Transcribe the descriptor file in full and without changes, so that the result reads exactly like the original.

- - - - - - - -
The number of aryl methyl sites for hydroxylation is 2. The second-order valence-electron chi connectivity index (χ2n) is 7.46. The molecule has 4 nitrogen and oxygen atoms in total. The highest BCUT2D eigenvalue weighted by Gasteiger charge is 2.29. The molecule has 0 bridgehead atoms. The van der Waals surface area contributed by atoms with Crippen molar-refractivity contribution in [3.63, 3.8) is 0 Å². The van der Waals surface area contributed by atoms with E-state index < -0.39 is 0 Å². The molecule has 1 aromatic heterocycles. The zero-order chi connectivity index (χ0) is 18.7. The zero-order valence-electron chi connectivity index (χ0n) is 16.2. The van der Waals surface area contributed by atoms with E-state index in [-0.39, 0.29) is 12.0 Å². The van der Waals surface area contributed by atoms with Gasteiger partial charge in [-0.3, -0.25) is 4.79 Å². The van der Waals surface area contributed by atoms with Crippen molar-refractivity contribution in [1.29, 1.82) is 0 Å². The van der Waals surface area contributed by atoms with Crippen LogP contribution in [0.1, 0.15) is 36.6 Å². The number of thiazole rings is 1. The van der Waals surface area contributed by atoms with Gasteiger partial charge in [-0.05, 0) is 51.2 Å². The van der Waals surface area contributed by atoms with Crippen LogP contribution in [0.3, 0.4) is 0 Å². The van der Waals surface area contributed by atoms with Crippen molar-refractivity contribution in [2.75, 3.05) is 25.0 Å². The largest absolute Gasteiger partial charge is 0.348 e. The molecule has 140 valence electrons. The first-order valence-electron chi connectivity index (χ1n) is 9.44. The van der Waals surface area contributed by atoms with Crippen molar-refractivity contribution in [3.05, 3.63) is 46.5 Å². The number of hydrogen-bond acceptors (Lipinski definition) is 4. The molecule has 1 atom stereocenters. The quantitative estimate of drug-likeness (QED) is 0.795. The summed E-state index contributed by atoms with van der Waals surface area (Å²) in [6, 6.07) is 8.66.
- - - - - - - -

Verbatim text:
The number of aryl methyl sites for hydroxylation is 2. The second-order valence-electron chi connectivity index (χ2n) is 7.46. The molecule has 4 nitrogen and oxygen atoms in total. The highest BCUT2D eigenvalue weighted by Gasteiger charge is 2.29. The molecule has 0 bridgehead atoms. The van der Waals surface area contributed by atoms with Crippen molar-refractivity contribution in [3.63, 3.8) is 0 Å². The van der Waals surface area contributed by atoms with E-state index < -0.39 is 0 Å². The molecule has 1 aromatic heterocycles. The zero-order chi connectivity index (χ0) is 18.7. The zero-order valence-electron chi connectivity index (χ0n) is 16.2. The van der Waals surface area contributed by atoms with E-state index in [-0.39, 0.29) is 12.0 Å². The van der Waals surface area contributed by atoms with Gasteiger partial charge in [-0.3, -0.25) is 4.79 Å². The van der Waals surface area contributed by atoms with Crippen molar-refractivity contribution in [1.29, 1.82) is 0 Å². The van der Waals surface area contributed by atoms with Crippen LogP contribution in [0.1, 0.15) is 36.6 Å². The number of thiazole rings is 1. The van der Waals surface area contributed by atoms with Gasteiger partial charge in [-0.05, 0) is 51.2 Å². The van der Waals surface area contributed by atoms with Crippen LogP contribution in [0.3, 0.4) is 0 Å². The van der Waals surface area contributed by atoms with Crippen molar-refractivity contribution in [2.75, 3.05) is 25.0 Å². The largest absolute Gasteiger partial charge is 0.348 e. The molecule has 140 valence electrons. The first-order valence-electron chi connectivity index (χ1n) is 9.44. The van der Waals surface area contributed by atoms with Crippen molar-refractivity contribution in [3.05, 3.63) is 46.5 Å². The number of hydrogen-bond acceptors (Lipinski definition) is 4. The molecule has 1 atom stereocenters. The quantitative estimate of drug-likeness (QED) is 0.795. The summed E-state index contributed by atoms with van der Waals surface area (Å²) in [6, 6.07) is 8.66.